Give vertical antenna directional gain?

So here is a strange thought. If a vertical electrically speaking is a half dipole with the other half as a ground plane to balance out. Perhaps there are ways to make equivalent director and reflector make it into a vertical yagi? Is that a possibility?

I know that it might be difficult to do, but low take-off angle without height and with a directional gain is an advantage.

I heard that when you run radials into a general direction, you also get some gain into that direction, not sure how much that would effect.

I took the EZNEC VERT1.EZ 40m model and added an identical passive element 27 feet away connected to the same miniNEC ground. Here are the results. 4+ dBi gain at a TOA of 24 deg. But this leads to another question. How does one implement a miniNEC ground in the real world?

To equal the above performance over high-accuracy ground, each element needs two radials elevated at 10 feet, one to the NW and one to the SW.

Note that the lowest SWR (1.6:1) occurs at 7.3 MHz but the highest gain occurs at 7.12 MHz where the SWR is 2.5:1.

• Perfect. It might also be interesting to see what would the pattern and gain would be with just one vertical and one radial. – Mike Waters May 12 '19 at 21:06
• But this leads to another question. How does one implement a miniNEC ground in the real world? deserves its own, separate question. Searching just now, I see that this question has never been asked before. – Mike Waters May 12 '19 at 21:43
• EZNEC+ has the ability to quickly create a radial system under each of those verticals (I've done it, 120 under each end of a Beverage). Would that be sufficient? – Mike Waters May 12 '19 at 22:18
• 05/13/2019 Here's an improved, less complicated version. – Cecil - W5DXP May 13 '19 at 22:11

Sure, that can work.

Here's a monopole yagi I designed:

Photo: Alaris Antennas MONO-A0005.

It's a half-yagi for remote control of a mine locomotive, improving the control range by firing one way down the tunnel. The driven element is a half-folded-dipole, a good match for 50 Ohms. Also, it's welded up from solid 20 mm steel so it survives low ceilings, cable snags, etc. It's for 915 MHz but the principle is the same at HF. A good ground screen will be required.

There is also a half-log-periodic antenna, sometimes called an LPMA. It's a fairly standard thing at HF, but takes up a lot of room for hams. Here's one from R&S for 1.5-30 MHz, 97 m long and needs a 90 m mast.

You'll find designs for directors or reflectors for monopoles out there. One neat trick is that you can switch direction with some relays to jump between being the driven element and being the reflector.

Not a strange thought, at all, with several interesting solutions described over the years. The information below is not presented as a construction idea: elements are #14 wire and lengths are approximate. The antenna is simulated over "real" ground of "medium" conductivity (Sommerfeld model), with the lower set of elevated radials .05$$\lambda$$ above ground and .01$$\lambda$$ vertical separation between the radial sets to prevent shorts. More engineering would have to be done to result in a practical design.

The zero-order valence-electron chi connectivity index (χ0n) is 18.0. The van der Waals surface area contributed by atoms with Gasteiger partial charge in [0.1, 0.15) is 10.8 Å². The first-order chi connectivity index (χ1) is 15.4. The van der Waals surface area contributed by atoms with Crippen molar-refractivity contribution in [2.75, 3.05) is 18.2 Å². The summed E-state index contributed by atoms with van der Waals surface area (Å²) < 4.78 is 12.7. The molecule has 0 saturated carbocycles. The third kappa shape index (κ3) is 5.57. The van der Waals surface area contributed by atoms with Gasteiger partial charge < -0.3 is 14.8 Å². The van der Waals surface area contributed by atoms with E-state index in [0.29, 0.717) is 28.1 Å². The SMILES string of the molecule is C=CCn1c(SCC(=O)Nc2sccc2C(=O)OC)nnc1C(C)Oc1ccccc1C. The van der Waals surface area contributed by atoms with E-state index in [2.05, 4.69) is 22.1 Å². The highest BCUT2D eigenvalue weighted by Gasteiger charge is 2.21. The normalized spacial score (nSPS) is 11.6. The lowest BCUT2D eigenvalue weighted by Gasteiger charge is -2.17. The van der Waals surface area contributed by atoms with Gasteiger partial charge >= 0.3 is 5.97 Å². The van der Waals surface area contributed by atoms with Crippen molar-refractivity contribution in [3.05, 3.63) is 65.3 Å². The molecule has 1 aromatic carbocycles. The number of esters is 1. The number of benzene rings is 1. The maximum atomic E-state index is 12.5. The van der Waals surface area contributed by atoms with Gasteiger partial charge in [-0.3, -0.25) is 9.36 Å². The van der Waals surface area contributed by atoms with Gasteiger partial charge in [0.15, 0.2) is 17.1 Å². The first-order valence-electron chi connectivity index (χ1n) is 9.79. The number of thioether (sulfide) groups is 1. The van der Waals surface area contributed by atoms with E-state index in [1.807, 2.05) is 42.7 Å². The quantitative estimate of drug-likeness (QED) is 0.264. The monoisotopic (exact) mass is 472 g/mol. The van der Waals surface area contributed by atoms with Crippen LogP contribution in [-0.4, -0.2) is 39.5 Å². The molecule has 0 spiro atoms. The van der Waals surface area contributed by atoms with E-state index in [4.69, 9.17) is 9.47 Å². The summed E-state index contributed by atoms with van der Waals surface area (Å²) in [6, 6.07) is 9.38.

Just as you would with a horizontal yagi, a lengthened vertical parasitic reflector (wire 6) could be added to a driven vertical (wire 1):

The horizontal spacing between the vertical elements is 0.15$$\lambda$$, the driven vertical and the radials (wires 2-4 and 7-10) are 0.24$$\lambda$$ long and the parasitic element (wire 6) is 9% longer than the driven element, producing some gain and useful directivity (elevation plane shown):

Alternatively, you could change the electrical length of the parasitic element by adding reactance to it. Instead of changing the physical length of the parasitic vertical, a 550nH inductor, similar to what one might use as a loading coil for a matching network, is added to the base (note the square at the base of element 6):

again with some gain and useful directivity (elevation plane shown here):

Sadly, modeling does not show useful directivity when replacing the inductive reactance with capacitance in an effort to make the loaded parasitic reflector into a director, so there is some limit to the flexibility of this approach. However, one could swap the driven and loaded connections to reverse the pattern.

Below is a NEC4.2 study of a 2-radiator, v-pol, parasitic array for the 40-meter band. Details for the configuration are shown within the red-outlined area on the left side of the graphic.

The study excludes the loss of a matching network at the feedpoint to produce a nominal 50 j0 Ω match to a transmission line connected to the input terminals of that network.

There is no need to use a Mininec ground in this study, as NEC4.x is able to model antenna system conductors on, or buried in a lossy ground plane (Earth, in this case).

This NEC model reported no geometry or segment errors at runtime.

• Have a look at vertical colinear antennas. Tall, but they do concentrate the energy and give onmidirectional gain by compressing the Z axis. – user103218 Dec 19 '19 at 14:02